In 1999, the Botanical Research Center (BRC) was created after Congress gave the National Institute of Health’s (NIH) Office of Dietary Supplements (ODS) funding to explore the health-related effects of botanicals on people, including why they effect us in various ways; their interaction with other ingredients or botanicals; the different effects of using an extract, tablet or tea; verifying the botanicals’ safety; learning the changes and variations in genetic material in the botanical; and how certain organisms can effect the genetics of the botanical, CAM at the NIH reports.
Since its founding, there have been many promising developments. For example, certain compounds of echinacea may be able to help fight HIV; echium oil decreases triglycerides (which can help control asthma and atherosclerosis because triglycerides are a cause of the two); and most botanicals studied have been shown to have positive effects on asthma, cardiovascular diseases, cataracts and cancer.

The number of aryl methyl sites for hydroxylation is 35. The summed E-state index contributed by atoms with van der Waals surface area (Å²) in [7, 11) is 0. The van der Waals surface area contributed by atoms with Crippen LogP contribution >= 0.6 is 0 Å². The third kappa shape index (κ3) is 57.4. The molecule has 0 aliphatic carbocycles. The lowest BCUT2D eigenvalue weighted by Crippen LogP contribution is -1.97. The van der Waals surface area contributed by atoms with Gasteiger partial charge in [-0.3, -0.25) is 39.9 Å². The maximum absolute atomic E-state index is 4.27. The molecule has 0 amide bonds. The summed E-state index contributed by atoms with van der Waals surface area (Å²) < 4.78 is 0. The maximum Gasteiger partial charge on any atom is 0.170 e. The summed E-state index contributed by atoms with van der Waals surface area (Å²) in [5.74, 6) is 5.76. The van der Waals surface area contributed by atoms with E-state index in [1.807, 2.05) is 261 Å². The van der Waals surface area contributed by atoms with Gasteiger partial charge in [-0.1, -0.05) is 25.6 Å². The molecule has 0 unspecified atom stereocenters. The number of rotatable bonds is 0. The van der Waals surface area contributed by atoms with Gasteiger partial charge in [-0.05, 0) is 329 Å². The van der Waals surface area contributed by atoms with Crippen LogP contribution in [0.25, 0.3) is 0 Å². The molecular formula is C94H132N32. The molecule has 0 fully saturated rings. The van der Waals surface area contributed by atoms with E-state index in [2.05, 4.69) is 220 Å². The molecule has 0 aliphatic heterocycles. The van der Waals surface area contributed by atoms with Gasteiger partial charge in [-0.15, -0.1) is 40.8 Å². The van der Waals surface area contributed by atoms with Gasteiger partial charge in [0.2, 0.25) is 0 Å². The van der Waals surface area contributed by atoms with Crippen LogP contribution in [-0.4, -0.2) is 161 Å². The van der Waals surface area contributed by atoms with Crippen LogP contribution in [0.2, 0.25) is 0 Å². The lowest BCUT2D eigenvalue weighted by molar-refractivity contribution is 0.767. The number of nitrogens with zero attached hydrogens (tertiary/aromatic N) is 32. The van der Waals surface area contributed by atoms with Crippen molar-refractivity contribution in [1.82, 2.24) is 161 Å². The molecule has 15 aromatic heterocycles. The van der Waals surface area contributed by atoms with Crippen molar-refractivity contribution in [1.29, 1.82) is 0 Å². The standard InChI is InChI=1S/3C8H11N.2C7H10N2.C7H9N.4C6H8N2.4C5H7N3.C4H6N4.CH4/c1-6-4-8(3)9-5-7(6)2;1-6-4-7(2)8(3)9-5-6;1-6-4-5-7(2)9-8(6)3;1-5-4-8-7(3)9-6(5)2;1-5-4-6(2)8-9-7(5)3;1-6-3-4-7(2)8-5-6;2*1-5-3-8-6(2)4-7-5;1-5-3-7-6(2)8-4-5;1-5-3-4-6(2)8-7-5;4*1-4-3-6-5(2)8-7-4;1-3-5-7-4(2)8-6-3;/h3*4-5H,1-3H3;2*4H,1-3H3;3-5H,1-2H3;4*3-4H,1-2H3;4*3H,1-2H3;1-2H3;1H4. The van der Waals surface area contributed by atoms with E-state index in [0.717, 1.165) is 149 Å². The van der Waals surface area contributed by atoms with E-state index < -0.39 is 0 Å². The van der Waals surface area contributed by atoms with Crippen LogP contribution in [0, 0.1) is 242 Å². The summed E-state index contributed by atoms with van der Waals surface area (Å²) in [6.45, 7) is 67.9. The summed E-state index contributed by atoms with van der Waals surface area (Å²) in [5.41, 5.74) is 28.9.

The most common plants out of the 48,000 species at the BRC are Russian tarragon, echium and borage. At the moment, Russian tarragon, a group of chemicals (anthocyanins, found in the skins of grapes) and shiliahua are being tested to see if they have the potential to slow or reduce insulin resistance. This seems promising because insulin resistance is one cause of obesity. In addition to this study, the effects of St. John’s Wort on viral diseases, inflammatory conditions and pain of infections are being investigated, in addition to numerous other experiments.

(CAM at the NIH, 07/02/08)

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